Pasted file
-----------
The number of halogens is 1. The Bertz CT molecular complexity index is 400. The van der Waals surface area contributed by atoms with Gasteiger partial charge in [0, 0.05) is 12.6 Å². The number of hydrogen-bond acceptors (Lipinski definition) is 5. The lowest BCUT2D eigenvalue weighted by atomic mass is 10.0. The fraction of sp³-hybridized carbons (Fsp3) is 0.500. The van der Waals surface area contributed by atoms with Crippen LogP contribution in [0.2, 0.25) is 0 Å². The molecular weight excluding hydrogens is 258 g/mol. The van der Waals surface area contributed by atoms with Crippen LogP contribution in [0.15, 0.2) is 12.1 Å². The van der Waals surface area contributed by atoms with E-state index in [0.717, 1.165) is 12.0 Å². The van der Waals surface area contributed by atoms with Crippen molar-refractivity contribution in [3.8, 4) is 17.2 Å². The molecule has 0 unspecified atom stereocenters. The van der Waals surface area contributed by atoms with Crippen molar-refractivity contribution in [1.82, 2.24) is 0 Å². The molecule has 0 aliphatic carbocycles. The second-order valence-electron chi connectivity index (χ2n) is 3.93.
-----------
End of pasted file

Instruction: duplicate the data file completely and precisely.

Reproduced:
The number of halogens is 1. The Bertz CT molecular complexity index is 400. The van der Waals surface area contributed by atoms with Gasteiger partial charge in [0, 0.05) is 12.6 Å². The number of hydrogen-bond acceptors (Lipinski definition) is 5. The lowest BCUT2D eigenvalue weighted by atomic mass is 10.0. The fraction of sp³-hybridized carbons (Fsp3) is 0.500. The van der Waals surface area contributed by atoms with Crippen LogP contribution in [0.2, 0.25) is 0 Å². The molecular weight excluding hydrogens is 258 g/mol. The van der Waals surface area contributed by atoms with Crippen LogP contribution in [0.15, 0.2) is 12.1 Å². The van der Waals surface area contributed by atoms with E-state index in [0.717, 1.165) is 12.0 Å². The van der Waals surface area contributed by atoms with Crippen molar-refractivity contribution in [3.8, 4) is 17.2 Å². The molecule has 0 unspecified atom stereocenters. The van der Waals surface area contributed by atoms with Crippen molar-refractivity contribution in [1.82, 2.24) is 0 Å². The molecule has 0 aliphatic carbocycles. The second-order valence-electron chi connectivity index (χ2n) is 3.93.